Gambling Scandal: Point Shaving Allegations Rock University of Hawaii Football

| by Alex Groberman

Tales of a new, sordid gambling scandal surrounding the University of Hawaii football program are catching the eye of the sports world.

According to the Associated Press, an anonymous letter sent to the school’s admissions office on November 3 noted that unnamed football players were intentionally playing poorly to alter the final scores of games. The admissions office, in turn, passed the information along to the NCAA and Honolulu police.

The process of players intentionally playing in a way which affects the score one way or the other (up or down) for gambling purposes is known as “point shaving.” It has been a central point of numerous gambling scandals both within the college and professional ranks for decades.

M.R.C. Greenwood, University President, said in a statement provided to the AP that she and the board of regents chairman Eric Martinson had met with Honolulu Police to discuss the matter. However, it was also pointed out that police felt as though there wasn’t enough information for them to launch an official investigation.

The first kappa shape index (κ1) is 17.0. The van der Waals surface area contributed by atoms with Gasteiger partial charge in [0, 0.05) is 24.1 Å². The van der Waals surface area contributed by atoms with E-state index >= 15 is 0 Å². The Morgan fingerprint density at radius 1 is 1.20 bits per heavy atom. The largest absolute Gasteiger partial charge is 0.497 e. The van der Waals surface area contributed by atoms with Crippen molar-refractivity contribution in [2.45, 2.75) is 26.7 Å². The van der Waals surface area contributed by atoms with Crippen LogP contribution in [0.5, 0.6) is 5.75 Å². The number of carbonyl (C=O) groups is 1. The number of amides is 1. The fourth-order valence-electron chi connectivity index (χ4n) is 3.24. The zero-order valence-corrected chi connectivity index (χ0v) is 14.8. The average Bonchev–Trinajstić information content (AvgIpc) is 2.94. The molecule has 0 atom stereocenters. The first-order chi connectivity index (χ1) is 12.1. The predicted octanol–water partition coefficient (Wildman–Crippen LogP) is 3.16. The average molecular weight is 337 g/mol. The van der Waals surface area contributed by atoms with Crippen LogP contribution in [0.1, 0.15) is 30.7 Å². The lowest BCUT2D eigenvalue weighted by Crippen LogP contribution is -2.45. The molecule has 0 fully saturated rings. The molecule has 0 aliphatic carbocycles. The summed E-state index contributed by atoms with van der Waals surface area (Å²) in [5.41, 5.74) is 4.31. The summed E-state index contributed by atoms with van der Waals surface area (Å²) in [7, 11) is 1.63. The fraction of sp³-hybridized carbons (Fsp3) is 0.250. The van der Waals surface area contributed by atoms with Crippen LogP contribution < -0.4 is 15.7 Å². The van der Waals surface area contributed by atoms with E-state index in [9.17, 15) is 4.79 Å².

"At this time there is not enough information to open a criminal investigation," the Honolulu Police Department said in a statement.

The University of Hawaii football team is 5-6 this season, and 3-7-1 against the point spread. As it stands, they have not beaten the spread in almost two months.

In 2010, the team won 10 games.